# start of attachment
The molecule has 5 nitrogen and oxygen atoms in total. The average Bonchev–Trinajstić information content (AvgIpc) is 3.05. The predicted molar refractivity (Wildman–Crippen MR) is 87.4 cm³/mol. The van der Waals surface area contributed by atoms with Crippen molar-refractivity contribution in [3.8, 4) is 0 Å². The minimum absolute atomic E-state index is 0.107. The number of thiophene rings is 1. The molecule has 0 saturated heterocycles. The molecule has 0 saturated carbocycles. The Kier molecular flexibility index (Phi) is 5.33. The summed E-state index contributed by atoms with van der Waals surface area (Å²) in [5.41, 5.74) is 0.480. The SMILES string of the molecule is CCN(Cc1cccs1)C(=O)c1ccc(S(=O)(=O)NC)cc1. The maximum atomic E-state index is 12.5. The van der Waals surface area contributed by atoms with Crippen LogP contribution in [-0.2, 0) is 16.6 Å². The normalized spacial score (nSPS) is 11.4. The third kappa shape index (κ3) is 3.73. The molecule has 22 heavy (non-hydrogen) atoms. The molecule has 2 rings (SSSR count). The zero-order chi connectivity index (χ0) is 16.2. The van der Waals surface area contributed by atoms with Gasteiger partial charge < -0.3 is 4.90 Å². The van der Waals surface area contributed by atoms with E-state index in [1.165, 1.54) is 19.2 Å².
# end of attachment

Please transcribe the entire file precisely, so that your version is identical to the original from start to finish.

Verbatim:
The molecule has 5 nitrogen and oxygen atoms in total. The average Bonchev–Trinajstić information content (AvgIpc) is 3.05. The predicted molar refractivity (Wildman–Crippen MR) is 87.4 cm³/mol. The van der Waals surface area contributed by atoms with Crippen molar-refractivity contribution in [3.8, 4) is 0 Å². The minimum absolute atomic E-state index is 0.107. The number of thiophene rings is 1. The molecule has 0 saturated heterocycles. The molecule has 0 saturated carbocycles. The Kier molecular flexibility index (Phi) is 5.33. The summed E-state index contributed by atoms with van der Waals surface area (Å²) in [5.41, 5.74) is 0.480. The SMILES string of the molecule is CCN(Cc1cccs1)C(=O)c1ccc(S(=O)(=O)NC)cc1. The maximum atomic E-state index is 12.5. The van der Waals surface area contributed by atoms with Crippen LogP contribution in [-0.2, 0) is 16.6 Å². The normalized spacial score (nSPS) is 11.4. The third kappa shape index (κ3) is 3.73. The molecule has 22 heavy (non-hydrogen) atoms. The molecule has 2 rings (SSSR count). The zero-order chi connectivity index (χ0) is 16.2. The van der Waals surface area contributed by atoms with Gasteiger partial charge < -0.3 is 4.90 Å². The van der Waals surface area contributed by atoms with E-state index in [1.165, 1.54) is 19.2 Å².